Updated ADU Laws: SB 897 and HCD’s ADU Handbook

Accessory Dwelling Units are more popular than ever, and cities across California are recognizing the importance of ADUs in the fight to end the state’s housing crisis. Just recently, Freddie Mac updated their ADU financing options and CalHFA extended their ADU Grant Program to help even more homeowners build backyard homes. Now, there are two more news items to add to the list of developments. In August, 2022 the California Senate voted to pass SB 897 (a brand-new law that clarifies previous ADU legislation), and the California Department of Housing and Community Development updated their ADU Handbook.

New ADU Law: California’s SB 897
Senate Bill 897 clarifies and expands upon previously passed statewide legislation regarding accessory dwelling units. While all cities must allow ADUs, jurisdictions are allowed to adopt ordinances to tailor the law’s implementation to their local needs. However, some cities have used these ordinances as a way to complicate or restrict the development of accessory dwelling units.

In response, Senator Bob Wieckowski proposed SB 897. While the Senate voted to pass the law, it will need to be re-reviewed by the Committee on Governance and Finance before it can be passed into law. Once passed, this new law will limit the ability of jurisdictions to impose standards on ADUs in the following ways.

Objective Standards Only
ADU laws in recent years have allowed cities to implement an ordinance regarding ADU guidelines. Now, thanks to SB 897, all standards imposed on ADUs must be objective. The law clarifies that an objective standard “involves no personal or subjective judgment by a public official and is uniformly verifiable.”

Height Limit Increase
Previously, under State law, cities had to allow at least 16 feet for ADU height. SB 897 increases the height maximum to 18 feet for properties within High Transit Areas, and for detached ADUs on properties that contain multistory multifamily buildings. For all attached ADUs, the new height maximum is 25 feet.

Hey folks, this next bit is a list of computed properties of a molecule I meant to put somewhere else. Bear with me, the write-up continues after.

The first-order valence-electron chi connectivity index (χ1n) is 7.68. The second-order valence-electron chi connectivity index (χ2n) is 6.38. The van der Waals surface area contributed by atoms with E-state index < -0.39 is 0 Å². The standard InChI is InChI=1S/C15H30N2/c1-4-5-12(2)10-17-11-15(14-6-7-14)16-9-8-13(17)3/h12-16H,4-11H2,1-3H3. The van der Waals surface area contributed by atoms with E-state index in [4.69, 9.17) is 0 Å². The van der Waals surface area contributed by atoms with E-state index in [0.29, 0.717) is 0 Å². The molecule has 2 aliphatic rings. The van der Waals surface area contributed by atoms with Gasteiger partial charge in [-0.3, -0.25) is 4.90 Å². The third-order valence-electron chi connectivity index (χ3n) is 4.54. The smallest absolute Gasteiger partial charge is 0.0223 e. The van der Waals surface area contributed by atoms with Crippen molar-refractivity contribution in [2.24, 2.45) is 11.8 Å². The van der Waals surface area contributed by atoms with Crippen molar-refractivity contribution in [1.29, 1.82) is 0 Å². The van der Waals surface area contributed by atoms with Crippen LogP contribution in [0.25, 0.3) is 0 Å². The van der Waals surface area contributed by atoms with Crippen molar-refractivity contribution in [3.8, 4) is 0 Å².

Nonconforming Structure
ADU and JADU (Junior Accessory Dwelling Unit) permits can’t be denied for nonconforming zoning conditions, building code violations, or unpermitted structures on the property, unless they pose a threat to public health and safety.

Concurrent Permit Review
Cities must review and issue demolition permits at the same time as ADU permits. Applicants are no longer required to provide written notice or post a placard for the demolition of a detached garage that is to be replaced by an accessory dwelling unit.

No Group R Change
SB 897 clarifies that an ADU construction does not constitute a Group R occupancy change.
Additionally, cities may not require ADU permit applicants to install sprinklers in the primary dwelling.

Multifamily
If an existing multi-family dwelling on the property exceeds the height limit or has rear or side setbacks smaller than 4 feet, a local agency may not require correction of the nonconforming attributes as a condition of issuing an ADU permit, nor can the agency reject an ADU application on these grounds.

Retroactive Permitting
A local agency may not deny a permit for an unpermitted ADU constructed before January 1, 2018.

New Updates to the HCD’s ADU Handbook
In other ADU news, the California Department of Housing and Community Development (also known as the HCD) recently updated their ADU Handbook. This government agency last updated their official ADU handbook in December 2020, and a lot has changed since then. The July 2022 version of the ADU Handbook clarifies some of the language from the previous version and expands upon the FAQ and Definitions sections. It also includes information about 2021’s AB 345 law, which allows ADUs to be sold separately in some limited circumstances.

Additionally, the updated handbook includes new guidelines for ADUs on multifamily properties, as well as information on ADU financial assistance. The updated handbook also mentions Senate Bill 9 (SB 9), the new law that allows homeowners in single-family residential zones to split their lot and build additional units.

Conclusion
With all the recent increase in support, it’s safe to say that ADUs are a permanent part of the housing landscape. While some cities originally scoffed at ADU legislation and tried to discourage development, most California cities are now embracing backyard homes and relying on them to fulfill their housing goals. And once SB 897 is adopted, cities won’t be able to pass as many ADU restrictions. As the HCD ADU Handbook reminds us, state ADU law is the minimum. Cities should be using local ADU ordinances to further support development, not discourage it.

For Further Reading:
• In March ABODU published then-current ADU information in the article, “How California’s New ADU Laws Affect Homeowners which can be read at: https://www.abodu.com/2022/03/14/how-californias-new-adu-laws-affect-homeowners
• The HomeWork, the official newsletter of California YIMBY described up-to-the-minute updates to CA ADU laws at their blog entry for September 1st 2022 at: https://cayimby.org/the-homework-september-1-2022/
• HCD’s ADU Handbook July update is available as a resource at: https://www.hcd.ca.gov/sites/default/files/2022-07/ADUHandbookUpdate.pdf

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